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Executives

Richard A. Sneider - Chief Financial Officer, Principal Accounting Officer and Treasurer

John C.C. Fan - Co-Founder, Chairman, Chief Executive Officer and President

Analysts

Matthew S. Robison - Wunderlich Securities Inc., Research Division

Joseph Zaccaria

Aram Fuchs - Fertilemind Capital

Kopin (KOPN) Q4 2012 Earnings Call March 13, 2013 9:00 AM ET

Operator

Good morning, and welcome to Kopin Corporation's Fourth Quarter 2012 Financial Results Conference Call. Today's call is being recorded for Internet replay. You may access the archived version of the call on Kopin's website at www.kopin.com.

With us today from the company are Chairman and Chief Executive Officer, Dr. John Fan; and Chief Financial Officer, Mr. Richard Sneider. Please go ahead, sir.

Richard A. Sneider

Thank you, operator, welcome, everyone. Thank you for joining us this morning. John will begin today's call with a discussion of our strategy, technology and markets, and I will go through the fiscal 2012 results at a high level. John will conclude our prepared remarks, and then we'll be happy to take your questions.

I would like to remind everyone that during today's call, taking place on Wednesday, March 13, 2013, we will be making forward-looking statements as defined in the Private Securities Litigation Reform Act of 1995. These statements are based on the company's current expectations, projections, beliefs and estimates, and are subject to a number of risks and uncertainties that could cause actual results to differ materially from those forward-looking statements.

Potential risks include, but are not limited to, demand for our Golden-i technology platform, operating results of our foreign subsidiaries, Forth Dimension Displays and Ikanos Consulting, Ltd., market conditions and other factors discussed in our most recent annual report on Form 10-K and other documents filed with the Securities and Exchange Commission. The company undertakes no obligation to update the forward-looking statements made during today's call.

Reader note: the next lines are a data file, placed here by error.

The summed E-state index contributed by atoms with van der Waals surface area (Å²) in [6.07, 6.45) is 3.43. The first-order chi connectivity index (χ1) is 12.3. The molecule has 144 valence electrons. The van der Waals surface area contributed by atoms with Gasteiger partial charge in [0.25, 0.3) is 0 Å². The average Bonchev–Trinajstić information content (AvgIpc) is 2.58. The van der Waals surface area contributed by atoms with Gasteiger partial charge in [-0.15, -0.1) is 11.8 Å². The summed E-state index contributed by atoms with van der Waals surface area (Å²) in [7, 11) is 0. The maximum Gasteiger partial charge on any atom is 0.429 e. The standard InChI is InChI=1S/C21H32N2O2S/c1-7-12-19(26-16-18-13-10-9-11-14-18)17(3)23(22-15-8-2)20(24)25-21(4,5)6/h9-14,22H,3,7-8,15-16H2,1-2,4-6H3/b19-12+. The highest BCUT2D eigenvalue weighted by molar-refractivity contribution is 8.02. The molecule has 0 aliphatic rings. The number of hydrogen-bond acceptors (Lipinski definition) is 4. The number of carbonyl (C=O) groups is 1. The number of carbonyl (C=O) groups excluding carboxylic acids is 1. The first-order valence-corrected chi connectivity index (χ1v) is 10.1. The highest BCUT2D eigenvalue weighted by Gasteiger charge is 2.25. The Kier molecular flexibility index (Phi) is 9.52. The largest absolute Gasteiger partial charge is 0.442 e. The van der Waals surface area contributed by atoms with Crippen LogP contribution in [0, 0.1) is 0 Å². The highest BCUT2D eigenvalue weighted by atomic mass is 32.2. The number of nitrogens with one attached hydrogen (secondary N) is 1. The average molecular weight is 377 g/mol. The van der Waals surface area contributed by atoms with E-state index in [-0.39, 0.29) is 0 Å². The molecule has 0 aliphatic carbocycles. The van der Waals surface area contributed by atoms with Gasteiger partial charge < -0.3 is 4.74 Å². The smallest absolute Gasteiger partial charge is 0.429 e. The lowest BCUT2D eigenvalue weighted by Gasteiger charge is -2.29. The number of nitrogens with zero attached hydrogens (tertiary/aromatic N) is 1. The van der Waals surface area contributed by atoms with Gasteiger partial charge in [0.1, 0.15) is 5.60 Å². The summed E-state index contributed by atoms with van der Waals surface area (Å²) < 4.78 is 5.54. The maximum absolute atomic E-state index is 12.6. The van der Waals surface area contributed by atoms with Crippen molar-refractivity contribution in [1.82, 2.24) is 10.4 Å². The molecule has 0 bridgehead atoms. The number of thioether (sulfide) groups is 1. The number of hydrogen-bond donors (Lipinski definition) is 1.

Our earnings release and prepared remark contains revenue disclosures that have not been calculated in accordance with United States Generally Accepted Accounting Principles or GAAP. We are disclosing non-GAAP revenue to enable investors to reconcile with guidance that management provided during fiscal 2012. For more information on our non-GAAP financial measures, please see the table for a reconciliation of our GAAP results to non-GAAP measures included at the end of earnings.

And with that, I'll turn the call over to John.

John C.C. Fan

Thank you, Rich. Hello, everyone, and thank you for joining us for our fourth quarter and full year earning call.

I would like to start off this morning by discussing our long-term strategy, assuming a bigger picture on Kopin's technology and markets and laying out a few milestones for investors to watch for as we embark on our growth path. Rich will then give you a clear picture of our results and finances, and then we will open the lines to questions.

The sale of our III-V assets in the beginning of this year, January, was a very significant milestone for our company. I've been asked many times why we decided to sell, which has for a long time been such a successful and core part of our business. The answer is that the sale is consistent with our multi-year strategy to position Kopin for the future.

Our business model now has moved from commodity business to a business, where higher gross margin potential and growth potential, which mirrors technology companies such as Qualcomm. The future is car-based, hands-free, voice-activated mobile computing systems. And Kopin is now focused and positioned to be a leader in providing critical components, and licensing reference systems through partners who develop branded, wearable computing products.

In 2012, the wearable computing computer market was estimated to be about $800 million. Analysts expect this number to grow almost exponentially in the coming years. [indiscernible] research expect the market to be $1.5 billion by 2014. IMS Research expect to be around $6 billion by 2016. APR Research forecasts the wearable computing device market will grow to 485 million annual shipments by 2018. We, actually, believe that in truth, the weighted analyst firms are defining this technology -- does not encompass the full breadth of how we view the coming wave of products and solutions that will make up this variable market.